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As an interim regional administration takes shape, Tigrayan criticism of the TPLF is on the rise.
After two years of brutal civil war that triggered a humanitarian crisis, on 2 November 2022, the federal government and TPLF signed a peace agreement in Pretoria, South Africa.
It called for an immediate end to hostilities, the disarmament of Tigrayan forces, the withdrawal of all non-Ethiopian National Defense Forces (ENDF) soldiers from Tigray, unhindered delivery of humanitarian aid, the resumption of basic services, and the formation of an inclusive transitional government in Tigray.
The international community welcomed the agreement as a significant step towards ending the conflict and resolving the humanitarian crisis.
Progress has been made in Tigray since the Pretoria agreement, including the partial withdrawal of hostile forces from Eritrea, increased aid delivery, and the restoration of services in many areas. The Tigray Armed Combatants, for their part, have given up their heavy weapons and put fighters in rehab camps.
But, the simultaneous withdrawal of non-ENDF forces, a critical aspect of the agreement, has fallen short of expectations. This includes the Eritrean army and combatants from neighboring Amhara region, which occupied parts of Tigray at the war’s outset and forcibly displaced Tigrayans, exacerbating a land dispute that remains a key sticking point.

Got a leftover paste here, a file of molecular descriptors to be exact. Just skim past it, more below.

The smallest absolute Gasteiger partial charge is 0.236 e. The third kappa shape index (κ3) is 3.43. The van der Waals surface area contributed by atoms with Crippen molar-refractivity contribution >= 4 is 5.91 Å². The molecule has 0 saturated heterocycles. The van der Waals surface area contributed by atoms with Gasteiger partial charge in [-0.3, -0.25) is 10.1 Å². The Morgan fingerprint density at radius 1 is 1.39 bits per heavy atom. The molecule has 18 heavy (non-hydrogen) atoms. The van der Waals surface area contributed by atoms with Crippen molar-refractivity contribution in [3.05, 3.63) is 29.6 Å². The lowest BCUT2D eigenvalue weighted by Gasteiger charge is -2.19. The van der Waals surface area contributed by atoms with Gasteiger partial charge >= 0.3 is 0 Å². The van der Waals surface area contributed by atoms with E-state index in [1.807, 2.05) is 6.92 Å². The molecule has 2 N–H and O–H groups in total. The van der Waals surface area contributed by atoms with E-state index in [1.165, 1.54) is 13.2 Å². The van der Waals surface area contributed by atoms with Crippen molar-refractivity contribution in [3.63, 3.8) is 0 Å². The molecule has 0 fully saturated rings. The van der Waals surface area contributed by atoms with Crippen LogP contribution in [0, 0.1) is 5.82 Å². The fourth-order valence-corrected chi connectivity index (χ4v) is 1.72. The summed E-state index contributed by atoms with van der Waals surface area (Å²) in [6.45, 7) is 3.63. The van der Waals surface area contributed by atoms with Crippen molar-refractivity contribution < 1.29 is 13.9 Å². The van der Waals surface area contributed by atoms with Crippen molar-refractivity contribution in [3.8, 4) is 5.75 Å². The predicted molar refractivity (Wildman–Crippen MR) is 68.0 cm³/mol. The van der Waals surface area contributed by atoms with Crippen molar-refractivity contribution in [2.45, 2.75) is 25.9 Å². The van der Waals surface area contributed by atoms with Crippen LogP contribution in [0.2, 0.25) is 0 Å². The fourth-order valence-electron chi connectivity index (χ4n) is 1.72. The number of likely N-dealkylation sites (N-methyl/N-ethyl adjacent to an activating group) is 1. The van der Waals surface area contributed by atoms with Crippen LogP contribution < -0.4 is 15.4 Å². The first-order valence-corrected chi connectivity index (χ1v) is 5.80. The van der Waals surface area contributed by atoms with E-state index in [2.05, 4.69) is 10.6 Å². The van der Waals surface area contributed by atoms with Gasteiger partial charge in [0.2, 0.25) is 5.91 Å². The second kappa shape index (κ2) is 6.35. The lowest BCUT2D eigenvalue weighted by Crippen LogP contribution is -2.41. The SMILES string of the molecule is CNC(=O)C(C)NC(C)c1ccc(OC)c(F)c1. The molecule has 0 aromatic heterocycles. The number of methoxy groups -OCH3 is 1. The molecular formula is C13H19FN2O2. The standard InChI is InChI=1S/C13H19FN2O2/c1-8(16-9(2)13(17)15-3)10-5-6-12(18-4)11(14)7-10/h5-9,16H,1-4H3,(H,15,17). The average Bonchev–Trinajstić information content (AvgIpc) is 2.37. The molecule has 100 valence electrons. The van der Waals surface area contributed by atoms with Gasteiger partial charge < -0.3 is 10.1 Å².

Despite the agreement calling for a transitional justice mechanism to be established, there has been no movement on this front, as both sides appear ready to overlook this commitment. Federal authorities have warned that accountability risks undermining the fragile peace.
Although reports of atrocities have continued to emerge, full-scale fighting in Tigray has ended, which is good news for Tigray’s long-suffering residents.
However, the federal government still has a lot of work to do to fulfil its obligations.
One urgent issue that remains unaddressed is the provision of a budget to Tigray. Amid the war, government employees in the region have not received their salaries.
Getachew Reda, one of the Tigray leadership’s key signatories, recently explained that the federal government has linked the budget allocation for government employees to the establishment of the transitional government, which is part of the Pretoria agreement.
He said that, although they have requested the release of the budget, the federal government has demanded that the transitional government be established first.